Easter’s proclamation is this: Jesus’ story, our story, is not done, not ended. Jesus’ story, our story is to be continued. And in astounding, unanticipated ways. Ways that will leave us all speechless.

Easter is God’s message loud and clear: no matter how certain we are about how hard and horrible things will turn out, we are wrong. And no matter how determined the world may be in trying to finish God’s sentences, no matter how it hopes to get the last word, it won’t. It won’t because it can’t.

At Easter, we rejoice to say “Christ is risen. Risen indeed.” And we rely on church bells and trumpets to help us express this. We sing our joy today. We shout our elation. Accompanied by angel choruses, we announce the truth of the empty tomb, of a Savior resurrected.

But not even our best and brightest “Christ is risen,” is where this story, our story, ends. If we listen when the angels sing with us, we’ll hear our proclamation for what it truly is “Christ is rising. Rising indeed.”

What we thought was the story’s conclusion is really but a beginning. The period at the end of our sentence is but a comma, a cue to take a life-giving breath and continue on.

The Risen Christ didn’t step out of the tomb, reunite with his friends, and give one last sermon. Full stop.

No, after Easter Day, he stuck around for 50 marvelous days. He moved among his friends and continued to teach them. He helped those who were certain the story had ended at the cross absorb the great good news of God’s ultimate power—power even over the grave, and especially over the evil we humans are capable of.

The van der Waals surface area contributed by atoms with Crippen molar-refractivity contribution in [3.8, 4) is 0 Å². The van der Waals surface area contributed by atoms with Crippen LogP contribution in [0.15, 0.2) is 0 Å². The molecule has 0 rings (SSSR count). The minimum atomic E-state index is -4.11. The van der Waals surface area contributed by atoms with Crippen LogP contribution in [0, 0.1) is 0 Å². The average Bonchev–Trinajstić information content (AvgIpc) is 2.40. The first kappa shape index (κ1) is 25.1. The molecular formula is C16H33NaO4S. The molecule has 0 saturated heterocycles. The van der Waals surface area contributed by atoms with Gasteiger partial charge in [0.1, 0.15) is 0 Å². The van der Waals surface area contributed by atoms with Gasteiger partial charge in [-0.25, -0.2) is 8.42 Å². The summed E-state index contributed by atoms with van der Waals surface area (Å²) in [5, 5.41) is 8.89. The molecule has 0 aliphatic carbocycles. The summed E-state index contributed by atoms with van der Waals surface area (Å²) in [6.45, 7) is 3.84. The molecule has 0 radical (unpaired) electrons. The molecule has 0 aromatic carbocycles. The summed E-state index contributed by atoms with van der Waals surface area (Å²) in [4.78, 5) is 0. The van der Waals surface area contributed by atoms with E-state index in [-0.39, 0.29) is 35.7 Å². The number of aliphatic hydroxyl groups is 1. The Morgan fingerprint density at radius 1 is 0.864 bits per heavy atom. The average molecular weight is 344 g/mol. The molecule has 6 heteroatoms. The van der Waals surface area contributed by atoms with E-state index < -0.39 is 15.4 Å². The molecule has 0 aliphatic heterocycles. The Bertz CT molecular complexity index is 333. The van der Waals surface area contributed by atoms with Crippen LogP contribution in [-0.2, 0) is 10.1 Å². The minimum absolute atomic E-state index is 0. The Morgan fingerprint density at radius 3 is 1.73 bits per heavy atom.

In the weeks that followed Easter, Jesus healed his friends of their fears and doubts. He even fixed them breakfast on the beach, something he didn’t do before the cross.

The Risen Christ didn’t just rise from the grave. He kept rising. And he did everything in his power to bring his friends, us, along with him, to raise all of us up out of our graves. That is, our limited, limiting notions of what love does and what love wants, where it goes and how it speaks. How, despite our predictions, that love wins the victory.

Today in Acts, we remember how even as Christ ascended, even as he was lifted up into the heavens, he rose up in his community. Days earlier, the Spirit breathed itself into those women and men, into their collective lungs, transforming them into Christ’s mystical body here on earth.

And even this, even this was not the end of the story. It was yet another comma in a long string of commas that kept opening on to new realities and resurrection possibilities. From that day all the way to today—and beyond. You and I are Christ’s body now. And with him, as we face the hefty challenges of our times, we rise and rise and rise.

I read the other day that for the first time since the 1930s, those who do not belong to any religious community outnumber those who do. It’s not that folks have decided to become atheists or agnostics. It’s not that they no longer believe in God, because most very much do.